Fungi & Parasite Terminology

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  • 0:02 Fungi
  • 0:48 Tinea Infections & Candidiasis
  • 3:05 Parasites
  • 4:01 Malaria & Toxoplasmosis
  • 5:35 Pediculosis & Trichonomiasis
  • 6:45 Lesson Summary
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Lesson Transcript
Instructor: Adrianne Baron

Adrianne has a master's degree in cancer biology and has taught high school and college biology.

We will discuss a working definition for fungi and look at a couple of common fungal infections. Parasites will also be defined and discussed. We will touch on a few parasitic infections.


Pathogens are microorganisms that cause disease processes. There are 4 main categories of pathogens. Some pathogens fall under the category of fungi.

Pathogenic fungi include yeasts and molds. Yeasts are single-celled, fungal microbes that reproduce through budding. Molds are multi-cellular, fungal microbes that reproduce through spores. One of the interesting things about fungi is that most of them are able to take on the form of yeasts and molds. The fungi that are able to switch form are said to be dimorphic.

The pathogenic fungi that infect our bodies are usually dimorphic. Let's look at some examples of the most common pathogenic fungi.

Tinea Infections and Candidiasis

Let's set up a scenario. One day, you wake up to your toes itching a little. The next day, the toes are itching and burning. Over the course of a few days, you're really bothered by the itching and burning because it now involves your entire feet instead of just the toes. You go to the doctor and are told you have tinea pedis. Your likely response is, 'Huh?' You've never heard of that before. What you have heard of, though, is athlete's foot. That is the common name for tinea pedis which is a fungal infection affecting the skin of the feet. This is the most common fungal infection in the body.

Tinea pedis is one of many fungal skin diseases that fall under the tinea infections umbrella. The others include tinea capitis, which is a fungal infection of the scalp, tinea cruris, commonly called jock itch, a fungal infection on the skin of the groin, tinea unguium, the fungal infection of the nails, and tinea manuum which is a fungal infection of the hands.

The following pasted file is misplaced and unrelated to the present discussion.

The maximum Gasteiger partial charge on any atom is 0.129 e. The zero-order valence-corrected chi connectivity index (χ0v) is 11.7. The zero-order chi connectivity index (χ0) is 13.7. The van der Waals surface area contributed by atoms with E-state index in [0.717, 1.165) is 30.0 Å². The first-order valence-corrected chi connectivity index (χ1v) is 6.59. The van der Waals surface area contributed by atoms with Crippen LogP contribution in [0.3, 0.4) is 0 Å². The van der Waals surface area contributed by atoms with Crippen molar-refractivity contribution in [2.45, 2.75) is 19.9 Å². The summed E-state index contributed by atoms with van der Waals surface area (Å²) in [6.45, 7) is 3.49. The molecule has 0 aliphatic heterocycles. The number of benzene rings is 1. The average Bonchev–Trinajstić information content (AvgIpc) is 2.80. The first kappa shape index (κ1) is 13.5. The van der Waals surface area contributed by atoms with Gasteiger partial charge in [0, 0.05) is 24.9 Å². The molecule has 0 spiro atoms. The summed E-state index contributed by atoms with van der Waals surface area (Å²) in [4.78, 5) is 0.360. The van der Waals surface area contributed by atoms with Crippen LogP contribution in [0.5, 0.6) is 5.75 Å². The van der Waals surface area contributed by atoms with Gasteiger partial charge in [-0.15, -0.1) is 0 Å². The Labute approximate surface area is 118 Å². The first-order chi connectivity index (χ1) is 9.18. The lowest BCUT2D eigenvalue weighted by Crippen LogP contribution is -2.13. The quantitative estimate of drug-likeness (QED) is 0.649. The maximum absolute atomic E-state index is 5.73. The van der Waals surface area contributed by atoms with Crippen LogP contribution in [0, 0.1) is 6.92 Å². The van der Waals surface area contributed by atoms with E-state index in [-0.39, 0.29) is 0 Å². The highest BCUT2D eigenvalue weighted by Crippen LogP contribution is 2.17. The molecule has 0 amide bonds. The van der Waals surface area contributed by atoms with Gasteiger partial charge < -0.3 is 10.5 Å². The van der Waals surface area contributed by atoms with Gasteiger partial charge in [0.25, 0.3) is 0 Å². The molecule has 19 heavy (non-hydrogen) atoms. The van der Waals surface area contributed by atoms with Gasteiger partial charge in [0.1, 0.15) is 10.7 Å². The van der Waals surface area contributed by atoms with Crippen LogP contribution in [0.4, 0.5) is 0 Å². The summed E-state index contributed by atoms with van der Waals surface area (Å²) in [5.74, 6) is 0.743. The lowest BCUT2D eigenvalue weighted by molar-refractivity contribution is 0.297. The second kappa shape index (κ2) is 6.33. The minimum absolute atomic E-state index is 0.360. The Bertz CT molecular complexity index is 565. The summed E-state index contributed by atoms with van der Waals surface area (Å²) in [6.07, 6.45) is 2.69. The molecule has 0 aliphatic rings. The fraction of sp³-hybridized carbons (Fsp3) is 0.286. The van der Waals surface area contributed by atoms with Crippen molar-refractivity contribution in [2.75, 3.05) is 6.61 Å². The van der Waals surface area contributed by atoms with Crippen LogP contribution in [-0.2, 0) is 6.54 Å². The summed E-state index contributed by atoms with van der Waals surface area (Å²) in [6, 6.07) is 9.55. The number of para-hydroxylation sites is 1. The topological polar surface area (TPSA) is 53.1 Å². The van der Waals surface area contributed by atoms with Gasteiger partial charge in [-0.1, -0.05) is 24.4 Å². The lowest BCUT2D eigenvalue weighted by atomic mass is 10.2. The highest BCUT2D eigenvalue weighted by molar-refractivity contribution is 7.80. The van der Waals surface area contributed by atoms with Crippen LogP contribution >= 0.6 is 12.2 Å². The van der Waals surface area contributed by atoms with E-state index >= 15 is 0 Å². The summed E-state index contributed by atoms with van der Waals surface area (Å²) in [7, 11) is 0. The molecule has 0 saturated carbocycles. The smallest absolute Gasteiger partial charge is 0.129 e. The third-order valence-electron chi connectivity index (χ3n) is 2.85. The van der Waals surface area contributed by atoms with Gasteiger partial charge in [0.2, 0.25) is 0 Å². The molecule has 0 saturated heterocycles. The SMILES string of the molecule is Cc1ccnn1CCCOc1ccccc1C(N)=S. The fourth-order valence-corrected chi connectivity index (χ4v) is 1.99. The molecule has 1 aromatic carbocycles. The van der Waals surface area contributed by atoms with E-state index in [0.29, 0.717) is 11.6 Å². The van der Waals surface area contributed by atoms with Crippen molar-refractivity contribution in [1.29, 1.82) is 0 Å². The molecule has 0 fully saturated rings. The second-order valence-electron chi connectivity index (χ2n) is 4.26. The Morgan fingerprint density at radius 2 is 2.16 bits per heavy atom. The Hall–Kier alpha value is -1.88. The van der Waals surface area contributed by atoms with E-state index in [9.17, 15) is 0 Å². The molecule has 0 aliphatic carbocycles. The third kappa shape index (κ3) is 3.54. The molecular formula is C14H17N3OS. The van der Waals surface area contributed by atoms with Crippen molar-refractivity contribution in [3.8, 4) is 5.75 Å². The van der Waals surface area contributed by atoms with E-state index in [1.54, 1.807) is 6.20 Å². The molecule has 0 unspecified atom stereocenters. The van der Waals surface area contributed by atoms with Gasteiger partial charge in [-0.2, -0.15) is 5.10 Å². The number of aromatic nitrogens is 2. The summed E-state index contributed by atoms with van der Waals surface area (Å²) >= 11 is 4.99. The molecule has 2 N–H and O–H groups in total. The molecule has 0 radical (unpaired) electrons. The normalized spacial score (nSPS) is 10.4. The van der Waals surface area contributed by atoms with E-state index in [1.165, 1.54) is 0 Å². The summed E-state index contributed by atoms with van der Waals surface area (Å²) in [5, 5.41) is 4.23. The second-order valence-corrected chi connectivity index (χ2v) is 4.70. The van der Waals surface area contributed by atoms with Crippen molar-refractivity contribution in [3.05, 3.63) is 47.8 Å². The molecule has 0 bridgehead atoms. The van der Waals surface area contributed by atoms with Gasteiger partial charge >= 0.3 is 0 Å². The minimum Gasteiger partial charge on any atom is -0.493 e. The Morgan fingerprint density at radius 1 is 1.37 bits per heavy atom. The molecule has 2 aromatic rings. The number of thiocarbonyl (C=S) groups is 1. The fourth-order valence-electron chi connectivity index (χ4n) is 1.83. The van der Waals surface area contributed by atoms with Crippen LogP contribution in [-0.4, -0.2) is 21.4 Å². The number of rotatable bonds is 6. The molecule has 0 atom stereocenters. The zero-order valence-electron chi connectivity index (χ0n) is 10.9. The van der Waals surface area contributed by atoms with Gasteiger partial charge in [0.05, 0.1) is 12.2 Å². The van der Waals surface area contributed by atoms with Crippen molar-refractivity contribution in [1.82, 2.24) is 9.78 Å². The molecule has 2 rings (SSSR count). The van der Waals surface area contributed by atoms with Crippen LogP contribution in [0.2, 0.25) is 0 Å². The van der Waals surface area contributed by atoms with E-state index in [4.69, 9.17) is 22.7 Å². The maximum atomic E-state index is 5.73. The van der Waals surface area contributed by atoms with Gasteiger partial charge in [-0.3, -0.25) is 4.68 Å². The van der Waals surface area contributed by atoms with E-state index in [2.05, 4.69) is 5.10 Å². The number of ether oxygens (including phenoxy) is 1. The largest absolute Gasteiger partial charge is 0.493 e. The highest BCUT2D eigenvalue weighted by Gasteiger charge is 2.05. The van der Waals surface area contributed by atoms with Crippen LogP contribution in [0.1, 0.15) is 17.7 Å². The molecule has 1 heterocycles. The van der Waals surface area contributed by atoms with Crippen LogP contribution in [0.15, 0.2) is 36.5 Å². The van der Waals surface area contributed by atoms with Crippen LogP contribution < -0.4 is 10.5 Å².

The other very familiar and highly contagious member of this group of diseases is tinea corporis, also called ringworm. This fungal infection of the skin can occur anywhere on the body and takes on the appearance of a circular worm under the skin. All the tinea diseases are caused by fungi that belong under the classifications of Epidermophyton, Trichophyton, and Micosporum.

Another large group of fungal diseases is candidiasis. These can occur over many different places in the body. The infection can be caused by one of several yeasts in the Candida family, but most are caused by Candida albicans. The symptoms for candidasis infections are similar to the ones for tinea. Most people with a candidiasis infection complain of itching and burning at the site of infection.

The area of infection also tends to take on a whitish appearance as the yeasts accumulate. The common sites for Candidiasis are the vagina, where it is called a yeast infection, and the mouth and throat, where it is called thrush.


Some people have had the unpleasant experience of having a relationship with someone who just kept taking from them, but never seemed to give anything in the relationship. The person in the relationship who was doing all the taking is often referred to as a parasite. The reason for people using this term has to do with how we define parasites.

Parasites are living organisms that get everything they need from another living organism at the expense of the other living organism. When we speak of parasites, they are living in or on the organism they are dependent on. There are instances when this relationship can become harmful and result in diseases that we call parasitic diseases. The majority of parasitic diseases occur in tropical regions of the world and are rarely seen outside of those areas. We're about to cover some of the most common parasitic diseases.

Malaria and Toxoplasmosis

Our first parasitic disease is malaria. A lot of people think that malaria is caused by mosquitoes, but that isn't true. Mosquitoes are the insects that transmit the parasite that causes malaria to us. Malaria is caused by Plasmodium parasites.

The most noticeable symptoms and signs of malaria are very similar to the flu and include chills and high fever. Most cases of malaria happen in southern Asia and the tropical regions of Africa. Cases outside of these areas are usually because the person traveled to one of those two areas and brought it back with them. This is a very serious and often times fatal disease. The silver lining is that it is treatable and usually preventable using the same medications.

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